5.3.13 Issue #582 info@mckenziemgmt.com 1-877-777-6151 Forward This Newsletter

Nancy Haller, Ph.D.
Leadership Coach
McKenzie Management
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Deal with Conflict in Your Office
By Nancy Haller, Ph.D.

Conflicts between co-workers are a natural part of any business in every industry. However, the real problem in many dental offices is the tendency to avoid conflict. Employees who are drawn to a service profession like dentistry are often compassionate, sensitive people. When disagreements arise, the tendency is to personalize, to take a sharp retort as an attack. From there, mole hills grow into mountains.

Dental leaders typically see these team dynamics as annoying “high school drama.” They bury their head and hope that conflict will just go away. But ignoring conflict doesn’t work! Bad feelings intensify. Things get blown out of proportion. Rumors flourish. Simple workplace misunderstandings become major obstacles to efficiency and productivity. Before long, the tension between employees escalates into an office battleground. This costs you inordinate amounts of money in staff-hours and in hidden expenses such as turnover, recruitment and training.

Comfort levels with conflict differ radically. Some people argue passionately. Some shout and even scream. Others are silent, hesitant to air even the mildest of dissenting opinions for fear of offending anyone. As the Dental Leader, one of your most important jobs is to develop your employees. Normalize conflict and help them to learn constructive ways of resolving their differences.

It's understandable that you may be shy and hesitate to take action. After all, you never know what could happen. People might cry, get angry, stomp out, get defensive, blame others. That’s a lot of uncomfortable feelings. And most dentists and their employees don't like uncomfortable feelings. Another reason you might avoid conflict is that you want everything to be 'nice' and pleasant, for everything to run smoothly, for everyone to get along. So, you don't do anything and hope it all fixes itself. 

If you are going to have an effective practice, you absolutely need to deal with conflict head-on. That means being courageous. Accept those uncomfortable feelings and do it anyway. In many respects, resolving conflict is similar to how some of your patients feel about going to the dentist - they hate the idea of it, they wait forever to make the appointment and they are relieved when it's over. In the end, it wasn't so bad after all. And facing conflict up front can prevent bigger problems down the road. Just like getting your teeth cleaned.

Don’t let your office become a battleground. Do yourself (and your wallet) a favor.  Address disagreements and problems as soon as they occur. Here are some recommended steps.

1. Adjust your Belief about Conflict
Conflict itself isn’t the problem; it’s the way you respond that escalates or resolves conflict. Certainly we know what “bad” conflict looks like: verbal, emotional, physical violence. But remember that conflict can result in positive change. We gained freedom as a nation in 1776, it enabled us to abolish slavery and women gained the right to vote. Accept that conflict is a natural part of life and deal with it upfront.

2. Communicate, Communicate, Communicate
Nothing gets resolved if people stop talking. Rather than trying to stop conflict, meet it head on. Explore what’s behind the frustration or anger that people are expressing with their words or actions. Ask open-ended questions.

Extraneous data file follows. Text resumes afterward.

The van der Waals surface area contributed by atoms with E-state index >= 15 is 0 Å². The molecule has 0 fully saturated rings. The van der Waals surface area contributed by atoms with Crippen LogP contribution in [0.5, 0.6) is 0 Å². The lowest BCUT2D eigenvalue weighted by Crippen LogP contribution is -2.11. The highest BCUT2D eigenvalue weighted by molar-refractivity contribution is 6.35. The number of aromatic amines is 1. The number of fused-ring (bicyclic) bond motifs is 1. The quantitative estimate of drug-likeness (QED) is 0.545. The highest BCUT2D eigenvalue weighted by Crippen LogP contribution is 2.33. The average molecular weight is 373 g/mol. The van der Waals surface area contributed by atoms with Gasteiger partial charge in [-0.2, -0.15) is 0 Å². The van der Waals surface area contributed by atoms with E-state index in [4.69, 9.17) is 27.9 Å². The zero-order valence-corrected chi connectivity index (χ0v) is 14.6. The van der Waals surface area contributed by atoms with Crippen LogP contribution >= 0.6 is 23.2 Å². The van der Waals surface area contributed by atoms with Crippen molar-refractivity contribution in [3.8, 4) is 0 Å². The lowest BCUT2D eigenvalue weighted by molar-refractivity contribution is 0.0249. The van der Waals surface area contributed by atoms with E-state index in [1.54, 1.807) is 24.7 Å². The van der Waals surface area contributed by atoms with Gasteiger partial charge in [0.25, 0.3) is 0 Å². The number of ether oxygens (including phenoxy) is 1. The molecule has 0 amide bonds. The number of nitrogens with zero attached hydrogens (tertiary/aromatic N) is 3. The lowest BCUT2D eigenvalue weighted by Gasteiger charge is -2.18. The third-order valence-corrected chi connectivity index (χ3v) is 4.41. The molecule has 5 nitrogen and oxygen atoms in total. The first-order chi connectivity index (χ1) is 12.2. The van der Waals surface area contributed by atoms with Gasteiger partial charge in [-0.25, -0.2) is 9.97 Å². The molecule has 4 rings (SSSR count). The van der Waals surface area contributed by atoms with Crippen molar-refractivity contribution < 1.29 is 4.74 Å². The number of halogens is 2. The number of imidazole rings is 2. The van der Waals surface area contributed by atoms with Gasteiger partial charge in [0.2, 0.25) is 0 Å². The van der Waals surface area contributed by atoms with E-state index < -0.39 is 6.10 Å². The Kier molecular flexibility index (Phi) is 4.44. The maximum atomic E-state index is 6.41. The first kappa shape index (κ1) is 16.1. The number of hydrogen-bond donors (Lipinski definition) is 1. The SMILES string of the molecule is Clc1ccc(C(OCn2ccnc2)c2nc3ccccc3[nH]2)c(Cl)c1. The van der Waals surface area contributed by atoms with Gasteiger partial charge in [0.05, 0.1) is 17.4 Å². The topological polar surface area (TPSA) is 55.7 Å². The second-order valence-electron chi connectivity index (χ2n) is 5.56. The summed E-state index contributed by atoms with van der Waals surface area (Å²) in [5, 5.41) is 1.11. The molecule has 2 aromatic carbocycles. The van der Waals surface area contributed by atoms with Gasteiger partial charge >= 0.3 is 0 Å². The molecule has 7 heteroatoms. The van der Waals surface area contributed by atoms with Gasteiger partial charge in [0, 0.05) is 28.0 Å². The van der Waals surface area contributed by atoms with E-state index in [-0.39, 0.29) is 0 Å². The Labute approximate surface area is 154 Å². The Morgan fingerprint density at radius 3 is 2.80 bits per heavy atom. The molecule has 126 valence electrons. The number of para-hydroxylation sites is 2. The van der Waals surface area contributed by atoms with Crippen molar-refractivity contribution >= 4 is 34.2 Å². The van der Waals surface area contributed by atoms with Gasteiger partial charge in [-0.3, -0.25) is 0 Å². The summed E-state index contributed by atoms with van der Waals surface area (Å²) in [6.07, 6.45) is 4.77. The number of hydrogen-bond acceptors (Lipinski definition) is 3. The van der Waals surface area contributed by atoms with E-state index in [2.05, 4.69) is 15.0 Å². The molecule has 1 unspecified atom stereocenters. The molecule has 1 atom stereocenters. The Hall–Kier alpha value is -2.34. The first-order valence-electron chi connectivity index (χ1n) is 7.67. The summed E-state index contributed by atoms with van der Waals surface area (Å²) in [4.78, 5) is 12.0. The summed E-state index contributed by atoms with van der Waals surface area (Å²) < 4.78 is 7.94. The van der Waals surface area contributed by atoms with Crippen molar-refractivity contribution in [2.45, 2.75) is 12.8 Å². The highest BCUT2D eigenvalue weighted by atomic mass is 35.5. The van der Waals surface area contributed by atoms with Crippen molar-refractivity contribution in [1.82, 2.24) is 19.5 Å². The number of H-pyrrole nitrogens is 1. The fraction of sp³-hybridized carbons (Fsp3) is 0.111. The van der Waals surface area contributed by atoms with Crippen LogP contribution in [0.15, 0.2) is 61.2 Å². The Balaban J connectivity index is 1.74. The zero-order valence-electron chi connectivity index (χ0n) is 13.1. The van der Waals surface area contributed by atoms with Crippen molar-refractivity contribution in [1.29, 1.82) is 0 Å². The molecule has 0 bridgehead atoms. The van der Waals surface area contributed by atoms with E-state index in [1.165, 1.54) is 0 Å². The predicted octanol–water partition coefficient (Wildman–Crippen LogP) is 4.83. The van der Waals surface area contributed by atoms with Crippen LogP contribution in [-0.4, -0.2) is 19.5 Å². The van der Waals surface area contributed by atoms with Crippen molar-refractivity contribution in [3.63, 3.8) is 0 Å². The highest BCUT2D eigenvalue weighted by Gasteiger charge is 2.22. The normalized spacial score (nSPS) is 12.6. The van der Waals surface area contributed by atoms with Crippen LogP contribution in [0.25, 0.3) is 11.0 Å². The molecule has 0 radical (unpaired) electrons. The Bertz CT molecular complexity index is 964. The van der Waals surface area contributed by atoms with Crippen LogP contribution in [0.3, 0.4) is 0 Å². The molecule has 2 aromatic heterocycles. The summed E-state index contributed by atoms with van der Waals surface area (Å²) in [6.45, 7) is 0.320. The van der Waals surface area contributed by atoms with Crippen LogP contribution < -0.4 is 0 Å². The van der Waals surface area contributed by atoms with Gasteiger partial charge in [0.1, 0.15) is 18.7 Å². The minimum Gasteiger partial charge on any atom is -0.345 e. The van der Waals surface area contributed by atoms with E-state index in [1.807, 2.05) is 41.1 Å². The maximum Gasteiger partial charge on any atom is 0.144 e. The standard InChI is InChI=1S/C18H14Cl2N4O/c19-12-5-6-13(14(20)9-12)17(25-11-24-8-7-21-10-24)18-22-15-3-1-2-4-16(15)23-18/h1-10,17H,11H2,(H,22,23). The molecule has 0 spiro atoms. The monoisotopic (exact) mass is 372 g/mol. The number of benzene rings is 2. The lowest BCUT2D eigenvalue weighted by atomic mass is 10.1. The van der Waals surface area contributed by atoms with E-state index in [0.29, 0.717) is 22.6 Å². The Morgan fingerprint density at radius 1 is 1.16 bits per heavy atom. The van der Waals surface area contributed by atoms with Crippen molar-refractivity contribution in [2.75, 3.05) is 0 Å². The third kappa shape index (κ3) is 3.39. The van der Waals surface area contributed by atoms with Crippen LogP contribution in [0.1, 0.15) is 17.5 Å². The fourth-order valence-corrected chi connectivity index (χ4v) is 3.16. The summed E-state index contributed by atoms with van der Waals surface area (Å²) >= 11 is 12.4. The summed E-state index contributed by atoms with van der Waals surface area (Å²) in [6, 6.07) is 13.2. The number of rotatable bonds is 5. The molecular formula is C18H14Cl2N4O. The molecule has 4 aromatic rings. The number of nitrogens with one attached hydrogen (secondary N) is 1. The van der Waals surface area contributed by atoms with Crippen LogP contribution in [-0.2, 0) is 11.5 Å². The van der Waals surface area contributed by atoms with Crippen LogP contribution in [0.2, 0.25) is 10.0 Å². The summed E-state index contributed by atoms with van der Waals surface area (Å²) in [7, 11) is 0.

3. Listen, Listen, Listen
It has been said that we have one mouth and two ears because we are supposed to listen twice as much as talk. The power and value of listening, especially in conflict situations, is monumental. When you are in a discussion about conflict, rephrase what you hear to show that you are listening and to assure you heard correctly. Refrain from trying to “fix it” too quickly. Strive for understanding before resolution. Show empathy. Acknowledging employees’ feelings and motives is not the same as agreeing with them.

4.  Be Curious, Not Furious
Our natural reaction to conflict, especially if we feel threatened, is to become defensive. Manage yourself. Stay calm. Use a neutral voice, even if the other person is heated up. Move the discussion to a private area, especially if there are patients in hearing range. Give the other person time to vent. Don’t interrupt or judge what they are saying. Thank them for letting you know how they are feeling and what they are experiencing. Rather than attempt a premature remedy, agree to talk about it after a “cooling off” period.

5.  Work the Issue, Not the Person
When you are convinced that you fully understand the problem, acknowledge where you agree and disagree. Avoid blaming. Use “I” not “You.” Talk in terms of the present as much as possible. Ask, “What can we do to make things better?” Identify at least one action that each person will do, and get commitment for the plan. Set up a future meeting to discuss progress.

Keep the attitude that holding different views is both normal and healthy to a group. Help employees to open lines of communications. Consider an off-site team retreat to improve understanding, tolerance and skills for managing disagreement. In some cases when the conflicts are serious or longstanding, it may be necessary to hire a trained consultant. The bottom line is this: don't ignore conflict. While negative outcomes are possible, well-managed conflict can improve working relationships, help drive creativity and improve productivity.
Dr. Haller provides training for leadership effectiveness, interpersonal communication, conflict management, and team building. If you would like to learn more contact her at coach@mckenziemgmt.com

Interested in having Dr. Haller speak to your dental society or study club?Click here

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